Excerpts: Fed Failures by Joseph Y. Calhoun, III
Any dispassionate appraisal of Ben Bernanke’s term as Chairman of the Federal Reserve would have to conclude that it has been a colossal failure. The Fed is tasked with several areas of responsibility and the Bernanke Fed has failed at all of them. As a bank regulator, the Bernanke Fed presided over the formation and collapse of quite possibly the biggest credit bubble in the history of the world and the largest number of bank failures since the S&L crisis. At the same time they were busy ignoring the shenanigans of the banking sector, the Bernanke controlled Fed also managed to push the inflation rate to its highest year over year change in nearly two decades (+5.5% in the summer of 2008) and then also allow it to turn negative (nearly -2% in the summer of 2009) for the first time in a half century. Bernanke’s Fed also deserves at least partial credit for oil at $145 and gold at $1200 since those were a result of monetary policy as well. Finally, since the Fed’s dual mandate also includes maintaining full employment, the current unemployment rate of 10% must be included in Mr. Bernanke’s application for continued employment . .
Those who favor Mr. Bernanke’s reappointment primarily cite his performance during the crisis portion of his term as their reason for favoring his retention. . . I suppose it must be comforting to these Bernanke supporters to know that the chairman knows more than anyone about how to recover from such economic calamities, but has it not occurred to them that he apparently knows absolutely nothing about how these situations are created? He has yet to acknowledge in even the slightest way his and the Fed’s role in creating the very crisis he claims to be qualified to solve.
If anything, Mr. Bernanke’s performance since the first inkling of sub prime trouble in the summer of 2007 is the strongest case against his reappointment. The actions of the Federal Reserve since that time may have been in the best interests of the financial industry, but claiming they were in the best interests of the country as a whole is a more dubious position.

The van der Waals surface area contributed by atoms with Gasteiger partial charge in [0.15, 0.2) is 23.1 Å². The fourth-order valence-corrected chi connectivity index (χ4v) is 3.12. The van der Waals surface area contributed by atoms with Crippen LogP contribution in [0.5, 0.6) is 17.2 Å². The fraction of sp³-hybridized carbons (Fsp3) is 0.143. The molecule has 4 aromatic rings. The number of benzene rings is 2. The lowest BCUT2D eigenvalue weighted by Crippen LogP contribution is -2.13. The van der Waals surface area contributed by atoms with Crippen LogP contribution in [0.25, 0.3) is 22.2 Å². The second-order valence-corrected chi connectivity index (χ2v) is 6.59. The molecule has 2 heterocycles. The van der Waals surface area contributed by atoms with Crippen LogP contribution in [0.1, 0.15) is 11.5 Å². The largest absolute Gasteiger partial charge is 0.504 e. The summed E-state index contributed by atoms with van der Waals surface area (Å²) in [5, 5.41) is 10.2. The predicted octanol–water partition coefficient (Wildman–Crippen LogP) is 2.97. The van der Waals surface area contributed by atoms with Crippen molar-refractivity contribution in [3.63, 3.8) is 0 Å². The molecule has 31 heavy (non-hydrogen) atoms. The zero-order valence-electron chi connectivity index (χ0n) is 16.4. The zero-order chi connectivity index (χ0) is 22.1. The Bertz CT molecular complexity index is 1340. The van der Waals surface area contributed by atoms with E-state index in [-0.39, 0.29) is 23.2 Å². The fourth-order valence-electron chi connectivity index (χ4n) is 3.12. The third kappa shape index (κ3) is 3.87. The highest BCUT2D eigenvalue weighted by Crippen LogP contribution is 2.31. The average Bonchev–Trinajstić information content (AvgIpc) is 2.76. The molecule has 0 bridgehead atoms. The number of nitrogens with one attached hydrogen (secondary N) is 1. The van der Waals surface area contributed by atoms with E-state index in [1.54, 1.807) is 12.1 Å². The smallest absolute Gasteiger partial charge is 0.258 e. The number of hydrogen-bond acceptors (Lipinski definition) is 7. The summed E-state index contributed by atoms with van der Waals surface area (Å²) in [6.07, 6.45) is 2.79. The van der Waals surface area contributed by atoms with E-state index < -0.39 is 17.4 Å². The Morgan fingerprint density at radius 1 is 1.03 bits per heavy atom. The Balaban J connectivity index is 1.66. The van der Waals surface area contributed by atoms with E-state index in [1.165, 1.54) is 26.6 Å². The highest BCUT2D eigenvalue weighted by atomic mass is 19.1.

Whose interests did it serve when the Fed provided funding - and assumed the risk of potential losses in the process - for JP Morgan to take over Bear Stearns? Whose interests did it serve when the Fed paid off AIG’s counterparties in full? Whose interests does it serve when the Fed purchases Fannie Mae and Freddie Mac debt in the open market? Whose interests does it serve when the Fed is the mortgage backed securities market? Is it even Constitutional for the Fed to purchase such securities if there is a potential for loss? Doesn’t that cross over into fiscal policy that should be voted on by Congress? Whose interests does it serve when the Fed purchases newly issued Treasury notes?
Bernanke - and many others - claim these actions were necessary to prevent the collapse of the entire financial system. Treasury Secretary Geithner has made similar claims and yet neither can offer anything other than their personal assurance that their actions averted disaster. One thing we do know for sure is that the biggest beneficiaries of their actions were the owners and creditors of the largest financial institutions. Why were losses dispersed among the public considered preferable to losses concentrated among this smaller group? Is this smaller group somehow more important economically than the much larger group that was forced to accept their losses? Why? How?
More important than Bernanke’s past performance is how he will perform in the future. What has he learned from this experience that will allow him to perform better in the future?. . . the Fed maintains a steep yield curve that benefits no one so much as the banking industry bottom line. The economy is just coming off life support, but at least the financial industry will have a good bonus season. Surely our contributions to the golden calf that the financial industry has become will trickle down to the rest of us mere citizens eventually.